My middle cousin didn’t care about the crime so much as the offender. He made us stop each time we passed a fat one. He made us open up the full report for each of them, insisting that we scroll to the bottom so he could get an exact weight. At first he remarked on their features, scoffing at their jowls and razor burn-scorched “waddles.” But after a while, he just looked.
I became obsessed with the child pornographers. A fatalistic desperation in each of their eyes. The most normal-looking out of everyone. Guys who work at software companies. Guys who work at coffee shops. Girls who do secretarial stuff at lumber mills. In prison for a while, now living 1.6 miles from me. You wonder if they get many dates. You wonder how they keep anyone around at all.
Of course all the other crimes are horrible, too. It’s not a contest. But the veneer of normalcy made their crimes all the more sinister. So many involved not just as consumers, but producers and distributors. A network of unspeakable evil, and the perpetrators’ addresses out in the open.
We all knew our Uncle Jeff was going to show up at some point.
It was a wonder we hadn’t already found him here, even more so that we hadn’t gone looking before now. Uncle Jeff’s “troubles,” as our mothers referred to them, were known by just about every kid in the school district. They had no problem asking us about our pervert uncle, no issue making it very clear they already knew the answers.
But we learned long ago not to ask questions ourselves. But that didn’t make them go away. And we had a lot of them: What did Uncle Jeff do? Was Uncle Jeff in prison? Is Uncle Jeff gay? Did Uncle Jeff do something to kids? Did Uncle Jeff have pictures of naked kids? Does Uncle Jeff have any pictures of me? Why is Uncle Jeff allowed to come to holiday dinner? All these at first brushed aside with promises to tell us when we get older, then with frustration, then outright anger.
During sleepovers and backyard camping trips, we would sometimes broach the subject ourselves in whispers, asking questions if only to get them out of our heads. Some got asked more than others. Some — like “Do you think he did anything to our moms?” — only got asked once.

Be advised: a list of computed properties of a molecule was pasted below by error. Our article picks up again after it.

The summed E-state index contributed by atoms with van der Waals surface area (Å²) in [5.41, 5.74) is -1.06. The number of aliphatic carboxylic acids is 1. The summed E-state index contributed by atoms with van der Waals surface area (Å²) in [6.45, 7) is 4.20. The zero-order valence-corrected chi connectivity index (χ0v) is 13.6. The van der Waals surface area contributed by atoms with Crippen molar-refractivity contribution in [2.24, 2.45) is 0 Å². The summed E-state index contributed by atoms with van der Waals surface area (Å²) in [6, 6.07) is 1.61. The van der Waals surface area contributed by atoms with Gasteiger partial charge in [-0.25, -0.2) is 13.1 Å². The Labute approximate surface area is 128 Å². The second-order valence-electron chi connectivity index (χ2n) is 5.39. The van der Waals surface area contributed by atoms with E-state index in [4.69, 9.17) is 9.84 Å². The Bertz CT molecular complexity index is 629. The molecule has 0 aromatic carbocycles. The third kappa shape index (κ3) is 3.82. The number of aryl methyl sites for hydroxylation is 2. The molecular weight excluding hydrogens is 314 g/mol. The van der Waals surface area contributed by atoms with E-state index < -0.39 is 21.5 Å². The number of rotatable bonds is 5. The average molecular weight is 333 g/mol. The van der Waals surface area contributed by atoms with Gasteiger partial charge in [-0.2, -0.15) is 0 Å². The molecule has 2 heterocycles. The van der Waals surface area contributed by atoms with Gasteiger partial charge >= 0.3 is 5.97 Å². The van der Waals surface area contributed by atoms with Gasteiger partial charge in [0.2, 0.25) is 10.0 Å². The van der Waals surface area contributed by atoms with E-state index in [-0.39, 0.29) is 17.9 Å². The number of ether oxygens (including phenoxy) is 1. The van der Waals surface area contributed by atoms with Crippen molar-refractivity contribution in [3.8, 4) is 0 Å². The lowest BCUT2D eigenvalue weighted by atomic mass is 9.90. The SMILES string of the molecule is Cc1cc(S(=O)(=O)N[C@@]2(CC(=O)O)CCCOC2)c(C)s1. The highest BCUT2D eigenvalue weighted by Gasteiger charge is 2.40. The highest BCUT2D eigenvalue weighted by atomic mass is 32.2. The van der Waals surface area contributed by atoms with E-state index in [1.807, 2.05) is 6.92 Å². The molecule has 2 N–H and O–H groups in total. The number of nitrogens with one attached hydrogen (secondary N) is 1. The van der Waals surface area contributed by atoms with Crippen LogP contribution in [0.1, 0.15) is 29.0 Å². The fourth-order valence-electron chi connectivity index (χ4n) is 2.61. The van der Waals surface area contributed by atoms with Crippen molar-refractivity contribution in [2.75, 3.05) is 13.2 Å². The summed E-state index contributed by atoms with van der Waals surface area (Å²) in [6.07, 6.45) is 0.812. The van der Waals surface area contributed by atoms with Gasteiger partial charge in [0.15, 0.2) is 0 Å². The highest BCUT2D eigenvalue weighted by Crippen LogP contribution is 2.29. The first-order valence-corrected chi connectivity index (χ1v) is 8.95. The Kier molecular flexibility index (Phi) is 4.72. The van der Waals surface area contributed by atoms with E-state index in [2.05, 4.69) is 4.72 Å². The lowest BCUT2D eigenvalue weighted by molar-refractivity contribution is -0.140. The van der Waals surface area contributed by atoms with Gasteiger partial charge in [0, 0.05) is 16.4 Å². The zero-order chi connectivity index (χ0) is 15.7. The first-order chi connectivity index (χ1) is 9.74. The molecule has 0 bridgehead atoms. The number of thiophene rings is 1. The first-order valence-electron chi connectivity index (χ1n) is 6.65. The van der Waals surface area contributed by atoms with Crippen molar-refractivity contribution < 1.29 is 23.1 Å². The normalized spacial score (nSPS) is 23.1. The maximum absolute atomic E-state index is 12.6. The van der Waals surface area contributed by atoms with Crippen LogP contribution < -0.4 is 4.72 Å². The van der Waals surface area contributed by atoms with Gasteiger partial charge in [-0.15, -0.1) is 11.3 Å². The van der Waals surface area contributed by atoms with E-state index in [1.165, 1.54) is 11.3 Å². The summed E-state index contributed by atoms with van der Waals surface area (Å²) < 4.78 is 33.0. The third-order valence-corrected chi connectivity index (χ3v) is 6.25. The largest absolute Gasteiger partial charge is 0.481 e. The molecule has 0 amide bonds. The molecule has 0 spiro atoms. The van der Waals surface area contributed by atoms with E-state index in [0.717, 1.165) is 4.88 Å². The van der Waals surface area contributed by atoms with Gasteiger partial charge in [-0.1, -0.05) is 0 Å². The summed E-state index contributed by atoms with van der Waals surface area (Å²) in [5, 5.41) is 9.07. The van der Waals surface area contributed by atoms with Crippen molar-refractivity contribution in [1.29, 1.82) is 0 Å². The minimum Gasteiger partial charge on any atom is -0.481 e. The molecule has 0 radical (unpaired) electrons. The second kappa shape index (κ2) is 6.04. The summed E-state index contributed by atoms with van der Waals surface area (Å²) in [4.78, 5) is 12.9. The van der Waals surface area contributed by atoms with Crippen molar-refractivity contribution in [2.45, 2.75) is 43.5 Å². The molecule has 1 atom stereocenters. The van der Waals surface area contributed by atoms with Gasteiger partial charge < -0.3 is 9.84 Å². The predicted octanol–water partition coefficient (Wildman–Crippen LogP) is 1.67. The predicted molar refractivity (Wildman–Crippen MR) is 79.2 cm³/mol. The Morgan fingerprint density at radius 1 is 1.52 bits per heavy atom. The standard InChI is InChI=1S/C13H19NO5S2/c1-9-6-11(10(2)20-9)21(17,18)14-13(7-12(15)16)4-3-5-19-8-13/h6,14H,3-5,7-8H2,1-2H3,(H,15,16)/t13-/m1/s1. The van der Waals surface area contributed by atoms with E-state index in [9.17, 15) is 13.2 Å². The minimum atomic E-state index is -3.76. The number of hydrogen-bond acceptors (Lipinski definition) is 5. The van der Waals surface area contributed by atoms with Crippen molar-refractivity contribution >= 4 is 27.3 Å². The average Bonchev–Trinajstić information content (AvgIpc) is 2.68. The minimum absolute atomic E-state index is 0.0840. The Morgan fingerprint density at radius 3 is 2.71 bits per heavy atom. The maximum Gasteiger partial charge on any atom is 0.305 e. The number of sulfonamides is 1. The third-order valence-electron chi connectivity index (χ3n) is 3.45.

With flashlights under our faces we intoned with a weird solemnity our theories about our disgraced relative. Concrete information was scarce; we knew we weren’t allowed to be alone with him when we were in grade school, and we also knew that Jeff seemed to be around more the older we
His transgressions were as wild as our imaginations allowed. Jeff molested twenty kids when he was working as a janitor at the community pool. Jeff used to be an ice cream man and lured kids in when their parents weren’t around and told them he’d give them free ice cream. Jeff jacked off in the bushes next to a preschool.
By the time we were old enough to really want answers, we knew we would have to find them ourselves. It was just a matter of when. And, I guess, we might have supposed, this day was as good as any.
We looked at the screen without speaking for a long time.
Then someone said:
“I think he still lives there.”
I remember looking at the time on the computer task bar. Almost 5 p.m. We were all sleeping in the basement that night, but we had nothing planned. It seemed like all of our nights together were starting to go this way. It was becoming less about finding things to do and more about finding ways to get fucked up. I found myself thinking of the overnights we had years ago, where we’d watch Predator on my aunt’s big screen and eat Western Family mac and cheese. And more than that, I found myself wanting to go home.
As if on cue, one of them said:
“Do you think he’d buy us beer?”
I had a feeling he would.
Maggie Siebert is a writer based in Brooklyn. She is the co-editor of HARSH and the author of ‘Bonding’ (Expat Press).